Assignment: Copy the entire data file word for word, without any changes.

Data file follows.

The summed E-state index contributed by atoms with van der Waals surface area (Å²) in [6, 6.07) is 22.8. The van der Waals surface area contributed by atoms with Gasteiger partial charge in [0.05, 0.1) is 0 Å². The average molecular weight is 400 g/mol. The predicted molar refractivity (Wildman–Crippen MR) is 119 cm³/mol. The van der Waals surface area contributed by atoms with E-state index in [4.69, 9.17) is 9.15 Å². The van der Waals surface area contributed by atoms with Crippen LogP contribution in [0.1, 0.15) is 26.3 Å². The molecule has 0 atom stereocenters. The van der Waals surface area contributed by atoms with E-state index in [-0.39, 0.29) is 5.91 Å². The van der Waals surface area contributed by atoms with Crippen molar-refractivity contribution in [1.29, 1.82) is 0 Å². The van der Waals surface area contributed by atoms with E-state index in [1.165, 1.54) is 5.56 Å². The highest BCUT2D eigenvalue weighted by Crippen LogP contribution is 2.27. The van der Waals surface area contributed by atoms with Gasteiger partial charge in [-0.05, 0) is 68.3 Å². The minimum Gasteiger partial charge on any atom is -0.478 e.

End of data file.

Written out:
The summed E-state index contributed by atoms with van der Waals surface area (Å²) in [6, 6.07) is 22.8. The van der Waals surface area contributed by atoms with Gasteiger partial charge in [0.05, 0.1) is 0 Å². The average molecular weight is 400 g/mol. The predicted molar refractivity (Wildman–Crippen MR) is 119 cm³/mol. The van der Waals surface area contributed by atoms with E-state index in [4.69, 9.17) is 9.15 Å². The van der Waals surface area contributed by atoms with Crippen LogP contribution in [0.1, 0.15) is 26.3 Å². The molecule has 0 atom stereocenters. The van der Waals surface area contributed by atoms with E-state index in [-0.39, 0.29) is 5.91 Å². The van der Waals surface area contributed by atoms with Crippen molar-refractivity contribution in [1.29, 1.82) is 0 Å². The van der Waals surface area contributed by atoms with E-state index in [1.165, 1.54) is 5.56 Å². The highest BCUT2D eigenvalue weighted by Crippen LogP contribution is 2.27. The van der Waals surface area contributed by atoms with Gasteiger partial charge in [-0.05, 0) is 68.3 Å². The minimum Gasteiger partial charge on any atom is -0.478 e.